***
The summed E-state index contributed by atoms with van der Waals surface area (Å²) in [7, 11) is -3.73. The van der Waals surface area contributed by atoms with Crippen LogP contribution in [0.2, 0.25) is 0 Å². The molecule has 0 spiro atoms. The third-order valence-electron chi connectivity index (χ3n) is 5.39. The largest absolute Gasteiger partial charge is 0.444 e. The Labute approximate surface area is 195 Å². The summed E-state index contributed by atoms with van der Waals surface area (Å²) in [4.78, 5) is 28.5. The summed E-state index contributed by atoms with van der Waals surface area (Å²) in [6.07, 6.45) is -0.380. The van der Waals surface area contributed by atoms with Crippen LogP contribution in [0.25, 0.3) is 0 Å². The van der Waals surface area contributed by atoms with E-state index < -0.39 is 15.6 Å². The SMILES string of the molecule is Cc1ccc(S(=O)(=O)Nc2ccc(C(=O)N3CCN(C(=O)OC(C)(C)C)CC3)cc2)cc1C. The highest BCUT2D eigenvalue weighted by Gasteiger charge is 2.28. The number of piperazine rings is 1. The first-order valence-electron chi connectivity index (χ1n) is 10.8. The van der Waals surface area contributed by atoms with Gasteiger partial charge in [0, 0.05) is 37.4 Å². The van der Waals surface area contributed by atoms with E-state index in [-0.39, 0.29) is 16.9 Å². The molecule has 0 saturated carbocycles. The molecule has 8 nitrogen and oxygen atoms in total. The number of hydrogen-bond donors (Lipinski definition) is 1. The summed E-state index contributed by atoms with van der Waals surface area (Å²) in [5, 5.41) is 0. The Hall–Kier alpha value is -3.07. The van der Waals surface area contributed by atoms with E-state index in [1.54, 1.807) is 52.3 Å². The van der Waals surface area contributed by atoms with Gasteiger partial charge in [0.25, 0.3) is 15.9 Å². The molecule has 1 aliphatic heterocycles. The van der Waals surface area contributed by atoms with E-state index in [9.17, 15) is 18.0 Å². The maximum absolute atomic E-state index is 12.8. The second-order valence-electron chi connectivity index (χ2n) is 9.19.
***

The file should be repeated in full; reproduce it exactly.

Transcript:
The summed E-state index contributed by atoms with van der Waals surface area (Å²) in [7, 11) is -3.73. The van der Waals surface area contributed by atoms with Crippen LogP contribution in [0.2, 0.25) is 0 Å². The molecule has 0 spiro atoms. The third-order valence-electron chi connectivity index (χ3n) is 5.39. The largest absolute Gasteiger partial charge is 0.444 e. The Labute approximate surface area is 195 Å². The summed E-state index contributed by atoms with van der Waals surface area (Å²) in [4.78, 5) is 28.5. The summed E-state index contributed by atoms with van der Waals surface area (Å²) in [6.07, 6.45) is -0.380. The van der Waals surface area contributed by atoms with Crippen LogP contribution in [0.25, 0.3) is 0 Å². The van der Waals surface area contributed by atoms with E-state index < -0.39 is 15.6 Å². The SMILES string of the molecule is Cc1ccc(S(=O)(=O)Nc2ccc(C(=O)N3CCN(C(=O)OC(C)(C)C)CC3)cc2)cc1C. The highest BCUT2D eigenvalue weighted by Gasteiger charge is 2.28. The number of piperazine rings is 1. The first-order valence-electron chi connectivity index (χ1n) is 10.8. The van der Waals surface area contributed by atoms with Gasteiger partial charge in [0, 0.05) is 37.4 Å². The van der Waals surface area contributed by atoms with E-state index in [-0.39, 0.29) is 16.9 Å². The molecule has 0 saturated carbocycles. The molecule has 8 nitrogen and oxygen atoms in total. The number of hydrogen-bond donors (Lipinski definition) is 1. The summed E-state index contributed by atoms with van der Waals surface area (Å²) in [5, 5.41) is 0. The Hall–Kier alpha value is -3.07. The van der Waals surface area contributed by atoms with E-state index in [1.54, 1.807) is 52.3 Å². The van der Waals surface area contributed by atoms with Gasteiger partial charge in [0.25, 0.3) is 15.9 Å². The molecule has 1 aliphatic heterocycles. The van der Waals surface area contributed by atoms with E-state index in [9.17, 15) is 18.0 Å². The maximum absolute atomic E-state index is 12.8. The second-order valence-electron chi connectivity index (χ2n) is 9.19.